• Most flash floods occur in the evening or at nightwhen it is difficult to see the water over the road, so it isimportant to be extra vigilant during the later hours during astorm.
• Never cross a road on foot covered in water. It onlytakes six inches of water to knock a person down. At this point,you would be at the mercy of the current, and that is never a goodplace to be.
• If your vehicle stalls, get out and walk to higherground.
• Block doors and airbricks with sandbags orfloodboards. If you cannot get hold of sandbags improvise byfilling old pillowcases or carrier bags with earth or sand.
• Try and keep things warm and dry. A flood can lastlonger than you think and it can get cold. Take some warm clothesand blankets upstairs to a safe place. Take a thermos and floodsupplies too.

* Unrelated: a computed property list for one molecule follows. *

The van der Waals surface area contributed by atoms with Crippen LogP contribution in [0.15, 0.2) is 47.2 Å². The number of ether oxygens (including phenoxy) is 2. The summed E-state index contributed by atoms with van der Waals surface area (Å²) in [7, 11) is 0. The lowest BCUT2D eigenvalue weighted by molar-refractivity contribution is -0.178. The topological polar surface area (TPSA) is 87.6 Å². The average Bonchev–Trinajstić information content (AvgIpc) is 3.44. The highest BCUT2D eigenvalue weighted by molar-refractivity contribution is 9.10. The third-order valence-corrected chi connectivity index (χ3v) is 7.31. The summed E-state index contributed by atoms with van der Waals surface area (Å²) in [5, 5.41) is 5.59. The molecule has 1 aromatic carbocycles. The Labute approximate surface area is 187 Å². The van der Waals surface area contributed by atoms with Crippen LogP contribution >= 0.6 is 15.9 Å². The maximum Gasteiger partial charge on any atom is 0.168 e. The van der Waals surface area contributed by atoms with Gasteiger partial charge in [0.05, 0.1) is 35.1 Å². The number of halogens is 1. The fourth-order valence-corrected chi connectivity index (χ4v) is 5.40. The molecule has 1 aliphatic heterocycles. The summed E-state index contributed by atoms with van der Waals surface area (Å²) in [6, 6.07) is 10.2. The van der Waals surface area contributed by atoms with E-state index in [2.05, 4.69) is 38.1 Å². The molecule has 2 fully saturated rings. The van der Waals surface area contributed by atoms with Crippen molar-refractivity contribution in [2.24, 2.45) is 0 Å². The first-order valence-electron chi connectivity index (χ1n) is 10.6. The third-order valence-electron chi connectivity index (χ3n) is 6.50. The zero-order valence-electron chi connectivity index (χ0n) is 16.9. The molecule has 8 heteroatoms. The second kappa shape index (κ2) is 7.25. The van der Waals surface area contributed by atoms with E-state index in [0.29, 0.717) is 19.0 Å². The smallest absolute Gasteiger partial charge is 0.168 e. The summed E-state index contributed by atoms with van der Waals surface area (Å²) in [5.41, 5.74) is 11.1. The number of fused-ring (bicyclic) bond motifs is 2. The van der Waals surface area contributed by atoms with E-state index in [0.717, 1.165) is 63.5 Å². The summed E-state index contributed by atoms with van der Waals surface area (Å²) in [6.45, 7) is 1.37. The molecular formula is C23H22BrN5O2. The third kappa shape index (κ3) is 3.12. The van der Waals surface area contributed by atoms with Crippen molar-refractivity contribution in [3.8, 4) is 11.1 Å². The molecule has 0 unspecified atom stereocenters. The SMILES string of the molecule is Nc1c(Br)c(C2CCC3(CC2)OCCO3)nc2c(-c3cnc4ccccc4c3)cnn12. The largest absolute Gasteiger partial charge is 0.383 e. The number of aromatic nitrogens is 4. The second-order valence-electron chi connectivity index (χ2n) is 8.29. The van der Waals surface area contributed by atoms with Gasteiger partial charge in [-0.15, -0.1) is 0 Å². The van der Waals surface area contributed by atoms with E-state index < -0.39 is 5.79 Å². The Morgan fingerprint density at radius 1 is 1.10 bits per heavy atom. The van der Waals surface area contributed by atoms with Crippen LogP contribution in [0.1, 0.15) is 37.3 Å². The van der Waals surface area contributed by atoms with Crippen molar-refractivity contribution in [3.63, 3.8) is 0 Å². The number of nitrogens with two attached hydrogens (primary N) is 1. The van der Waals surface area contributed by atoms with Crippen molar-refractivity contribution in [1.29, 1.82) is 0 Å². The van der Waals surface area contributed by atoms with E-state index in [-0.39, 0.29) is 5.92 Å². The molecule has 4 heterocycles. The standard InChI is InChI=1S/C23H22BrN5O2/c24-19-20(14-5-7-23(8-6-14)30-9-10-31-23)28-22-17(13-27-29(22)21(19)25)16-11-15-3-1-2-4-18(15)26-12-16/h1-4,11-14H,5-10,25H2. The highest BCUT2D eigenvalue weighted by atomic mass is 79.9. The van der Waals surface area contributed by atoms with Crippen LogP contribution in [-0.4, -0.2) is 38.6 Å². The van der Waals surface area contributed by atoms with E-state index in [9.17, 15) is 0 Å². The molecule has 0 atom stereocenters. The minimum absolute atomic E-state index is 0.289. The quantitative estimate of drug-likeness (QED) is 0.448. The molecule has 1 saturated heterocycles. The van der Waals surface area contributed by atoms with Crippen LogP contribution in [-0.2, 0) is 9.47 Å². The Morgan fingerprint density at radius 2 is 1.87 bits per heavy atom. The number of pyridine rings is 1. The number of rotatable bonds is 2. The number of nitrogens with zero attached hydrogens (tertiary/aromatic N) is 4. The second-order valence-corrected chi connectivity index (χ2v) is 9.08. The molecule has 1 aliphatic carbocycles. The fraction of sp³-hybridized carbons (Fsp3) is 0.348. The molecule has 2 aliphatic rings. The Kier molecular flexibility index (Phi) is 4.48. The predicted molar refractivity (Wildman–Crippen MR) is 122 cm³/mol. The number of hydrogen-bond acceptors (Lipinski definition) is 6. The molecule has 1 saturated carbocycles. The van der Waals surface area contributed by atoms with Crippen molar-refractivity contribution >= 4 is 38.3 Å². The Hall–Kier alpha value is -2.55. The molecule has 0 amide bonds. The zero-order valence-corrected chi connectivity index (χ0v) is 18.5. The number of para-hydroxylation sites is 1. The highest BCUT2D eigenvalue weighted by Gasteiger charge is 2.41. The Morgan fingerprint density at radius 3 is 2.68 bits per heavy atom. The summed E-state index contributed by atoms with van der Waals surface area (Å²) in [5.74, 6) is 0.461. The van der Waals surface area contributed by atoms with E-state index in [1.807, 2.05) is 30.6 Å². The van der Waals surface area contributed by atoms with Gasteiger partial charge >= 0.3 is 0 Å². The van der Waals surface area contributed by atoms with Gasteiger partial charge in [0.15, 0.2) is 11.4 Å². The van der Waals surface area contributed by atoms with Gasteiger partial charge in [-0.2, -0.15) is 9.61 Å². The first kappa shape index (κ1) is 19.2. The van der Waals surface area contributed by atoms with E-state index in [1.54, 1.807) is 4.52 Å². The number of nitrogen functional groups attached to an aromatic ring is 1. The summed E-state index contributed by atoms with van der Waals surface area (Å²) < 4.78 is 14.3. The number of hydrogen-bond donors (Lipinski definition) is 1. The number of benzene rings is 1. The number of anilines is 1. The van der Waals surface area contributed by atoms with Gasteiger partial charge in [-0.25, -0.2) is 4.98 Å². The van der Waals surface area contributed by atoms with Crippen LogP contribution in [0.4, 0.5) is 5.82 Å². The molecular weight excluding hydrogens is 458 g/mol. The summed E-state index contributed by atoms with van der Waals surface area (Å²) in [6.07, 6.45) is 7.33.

• If advised to evacuate, do so immediately. Move to asafe area before access is cut off by flood water. Evacuation ismuch simpler and safer before flood waters become too deep forvehicles to drive through.
• Follow recommended evacuation routes. Shortcuts oralternate, non-recommended routes may be blocked or damaged byflood waters.
• Leave early enough to avoid being marooned by floodedroads. Delaying too long may allow all escape routes to becomeblocked.
• Your disaster kit
• Your evacuation kit
• Sand bags
For after the flood, have the following supplies on hand:
• Scouring powder
• Rubber gloves
• Strong boots or heavy-soled shoes
• Tools(crowbar, hammer, screwdriver)
• Sponges and cloths
• Scrub brushes
• Throw-away containers for garbage, and container tocarry
from house to street
• Water hose
• Sponge mop or mop that is easily squeezed out
• Water hose
• Emergency building materials: plywood, plasticsheeting, lumber, nails